Simultaneously with the renaming of the program in 2005, Residential Life instituted several other major changes to the SIC program. Cepin tells me that they assigned a faculty advisor to each SIC to help with community advising, as well as a program coordinator to oversee the SIC application process, ensuring fairness to all applicants.

Parlett reflects that one of the biggest flaws in the system when she lived in French House was a lack of exactly this kind of guidance to refocus the community once it started to fall apart. “I think we could have used more administrative support from someone who knew something about community building because in a way I think we’re just kind of thrown into it,” she explains.

Today, in stark contrast, Cepin views the SIC program as the locus of “one of the most beautiful healthy relationships that students and administrators hold at Columbia in terms of dual relationship of support.” In fact, one of the official goals of the current SIC Program, as stated on its website, is to “promote interaction with faculty and administrators in the Columbia community.”

This new mantra may be one of the reasons that the number of SICs at Columbia has almost doubled since 2005. Cepin tells me that there were four when she began her work with the program at Columbia in 2003—only a fraction of the fourteen that exist now. Originally, special interest houses existed in East Campus, Hartley, Wallach and River Hall. Today, SICs are located in East Campus, River Hall, Wallach, three brownstones, and three apartments on 114th Street.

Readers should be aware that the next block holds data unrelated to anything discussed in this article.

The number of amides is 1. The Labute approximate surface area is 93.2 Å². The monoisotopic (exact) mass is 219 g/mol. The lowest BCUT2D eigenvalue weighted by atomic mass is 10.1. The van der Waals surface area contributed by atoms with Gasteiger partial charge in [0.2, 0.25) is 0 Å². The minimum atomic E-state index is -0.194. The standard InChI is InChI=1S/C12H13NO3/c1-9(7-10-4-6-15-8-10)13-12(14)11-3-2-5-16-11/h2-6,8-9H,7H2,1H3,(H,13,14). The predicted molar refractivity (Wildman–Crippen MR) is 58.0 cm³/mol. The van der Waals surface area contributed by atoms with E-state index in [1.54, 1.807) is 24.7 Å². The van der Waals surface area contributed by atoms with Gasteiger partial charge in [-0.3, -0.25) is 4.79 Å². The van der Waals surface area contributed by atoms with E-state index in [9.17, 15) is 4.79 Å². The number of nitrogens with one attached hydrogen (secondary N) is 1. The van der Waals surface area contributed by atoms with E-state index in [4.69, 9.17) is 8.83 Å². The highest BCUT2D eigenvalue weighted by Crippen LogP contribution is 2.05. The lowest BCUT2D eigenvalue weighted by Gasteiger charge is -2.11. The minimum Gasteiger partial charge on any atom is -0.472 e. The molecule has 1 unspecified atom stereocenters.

With guidance from administrators and a real passion for community-building, many current SICs have been more successful than the founding five at organizing events. “Every Sunday we have a house dinner. It’s my favorite meal of the week,” Dalton tells me, excitedly, of her time at GreenBorough. On Sundays, each pair of roommates will take a turn cooking dinner for the entire house. With the doors of all the suites open, the smell of various dishes can be smelled wafting from room to room as shouts of “Do you have cinnamon?” echo throughout the hallways.

GreenBorough also holds meetings in their basement for various sustainability groups on campus, and Dalton expresses the community’s desire to organize some sort of gathering with all of Columbia’s environmental activism groups together. And these events, true to the program’s initial aim, have had a positive impact on a wider Columbia community.

Whether they’re called “special interest houses” or “special interest communities,” these spaces are time capsules of what we wish to highlight as important issues or themes of our generations. During the Cold War, there was a Russian House. Today, SICs like Casa Latina, Manhattan House, Pan-African House, and Q House are spaces for students to celebrate their identities and embrace the diversity on campus.

When I talk with Cepin, she discusses her dreams of bringing back some of the founders of special interest communities. She imagines what they’d feel seeing what the SICs have finally transformed into: “Oh my god, that was my dream and look at it now.”

special interest communities special interest housing french house art house q house greenborough jazz house cold war russian house japanese house housing dorms community music house Casa Latina Manhattan House Pan-African House ALT House Application Development Initiative Community Health House Comedy House Muse House Potluck House Veg House Writers House